My Tour of Zentralfriedhof

I am fascinated by cemeteries.  Previously on this blog I have written posts about the Brompton Cemetery in London and Recoleta in Buenos Aires.

The protagonist in my second novel, the satirical black comedy Necropolis, works for the burials and cemeteries department in his local council.  Necropolis features a number of fictional cemeteries.

This week’s blog post is dedicated to my recent trip to Zentralfriedhof (Central Cemetery) in Vienna.  At 620 acres (2.5 km sq) Zentralfriedhof is one of the World’s largest cemeteries.  I was unaware how large the cemetery was when I entered the facility through one of its side entrances.  The plan of the cemetery below gives some indication of its size. Zentralfriedhof is a multi-faith facility that caters for a range of Christian denominations, as well as those of a Jewish and Muslim persuasion.

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Here are some graves.


This was the first time that I had come across deaths pending (see below).  Rather macabre perhaps, but there’s nothing like being prepared.


Nikolic really liked his Mercedes.


It was beginning to dawn on me just how large Zentralfriedhof is.  The below photo is of one of the cemetery’s many avenues.


I was nearing exhaustion by the time I made it to the main entrance, where I came across the cemetery’s primary mode of transport (see below).  Warning: Don’t touch, they bite.


A horse-drawn carriage proved to be an excellent way to view the burial facility, if not a particularly economical one. Below is the cemetery’s church, St. Charles Borromeo.


Zentralfriedhof contains a diverse range of burial receptacles (see below).




Unlike the other Austrians I had the privilege to converse with, my carriage driver, who appeared to have the personality of a corpse, spoke virtually no English.  The linguistic barrier made me concerned that I was going to miss out on the cemetery’s Musiker (musician) section. I contemplated how I was going to utilise my 40-50 words of German to express this concern. The plan was to go with – ‘Halten Beethoven grab bitte’. I was poised to utter this when the carriage drew to a halt in the Musiker section. The below is a picture of the ‘Holy Trinity’ of Austrian composers.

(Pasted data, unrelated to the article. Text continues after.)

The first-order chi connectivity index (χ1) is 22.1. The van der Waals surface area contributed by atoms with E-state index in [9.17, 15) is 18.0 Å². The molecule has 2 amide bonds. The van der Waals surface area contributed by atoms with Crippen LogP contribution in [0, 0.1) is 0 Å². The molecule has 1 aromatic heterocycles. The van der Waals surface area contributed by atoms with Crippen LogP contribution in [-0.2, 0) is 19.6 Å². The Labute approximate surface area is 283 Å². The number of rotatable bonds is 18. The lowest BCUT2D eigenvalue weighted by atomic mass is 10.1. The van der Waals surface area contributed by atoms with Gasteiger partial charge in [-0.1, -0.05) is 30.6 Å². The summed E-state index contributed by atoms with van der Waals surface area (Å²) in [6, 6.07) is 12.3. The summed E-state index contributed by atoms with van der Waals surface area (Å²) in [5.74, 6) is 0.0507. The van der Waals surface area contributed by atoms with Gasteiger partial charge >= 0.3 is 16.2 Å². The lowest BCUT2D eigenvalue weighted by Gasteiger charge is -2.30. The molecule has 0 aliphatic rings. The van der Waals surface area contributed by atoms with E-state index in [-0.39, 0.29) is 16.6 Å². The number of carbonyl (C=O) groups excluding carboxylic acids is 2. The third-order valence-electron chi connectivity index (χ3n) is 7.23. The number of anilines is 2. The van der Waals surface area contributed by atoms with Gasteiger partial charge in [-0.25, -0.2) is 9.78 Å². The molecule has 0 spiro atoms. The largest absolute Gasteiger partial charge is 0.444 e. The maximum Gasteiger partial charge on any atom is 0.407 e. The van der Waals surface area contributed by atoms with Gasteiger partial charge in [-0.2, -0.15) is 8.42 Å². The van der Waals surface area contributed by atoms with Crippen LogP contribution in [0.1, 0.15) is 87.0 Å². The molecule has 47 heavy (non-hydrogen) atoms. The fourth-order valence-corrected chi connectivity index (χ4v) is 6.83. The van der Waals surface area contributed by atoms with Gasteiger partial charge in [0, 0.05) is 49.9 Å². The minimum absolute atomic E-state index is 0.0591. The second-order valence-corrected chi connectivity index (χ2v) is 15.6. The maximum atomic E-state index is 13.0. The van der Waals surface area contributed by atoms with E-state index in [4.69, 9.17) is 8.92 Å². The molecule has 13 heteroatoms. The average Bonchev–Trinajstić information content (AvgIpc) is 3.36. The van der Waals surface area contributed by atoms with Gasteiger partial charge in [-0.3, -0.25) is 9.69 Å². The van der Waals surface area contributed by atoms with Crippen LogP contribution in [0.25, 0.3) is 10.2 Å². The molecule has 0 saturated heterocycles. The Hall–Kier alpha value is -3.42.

This is Schubert’s grave.


And Mozart’s.


Here is Beethoven’s.


I forgot all about Johann Strauss.  He is also interred here.

The newly deceased continue to be tempted to Zentralfriedhof on a daily basis. And for good reason. But at 300 – 1,500 Euros per annum (standard grave site), they’ll need more than a Co-operative funeral care plan to cover the cost.  

I would highly recommend Zentralfriedhof to anyone planning to visit Vienna.  Below is a memorial plinth at its main entrance commemorating Austrian Emperor Franz Joseph I.







Leave a comment
  • Thanks for very interesting cemetery tour. So they have to keep paying to be buried there after they’re dead?

    • Yes, even being dead isn’t free, at least not in a lot of city cemeteries. I think most are paid longterm prior to burial.

  • That’s one huge cemetery. You could spend like a week in there. I’ve been to Vienna twice but never went. My friend said there are wild deer living in it. The Musiker section is pretty cool. Your German sentence wasn’t that bad considering you know 40-50 words.

    • You’re really testing my knowledge now John. One suspects Vienna Council wouldn’t charge Mozart after all the tourist dollars he brings the city (c.f. chocolates, key rings etc. & tours of his old house).

  • That looks like a great tour Guy. I share your fascination for cemeteries as I’ve mentioned before so any visit to Vienna for me would have to include a tour of this cemetery. 🙂

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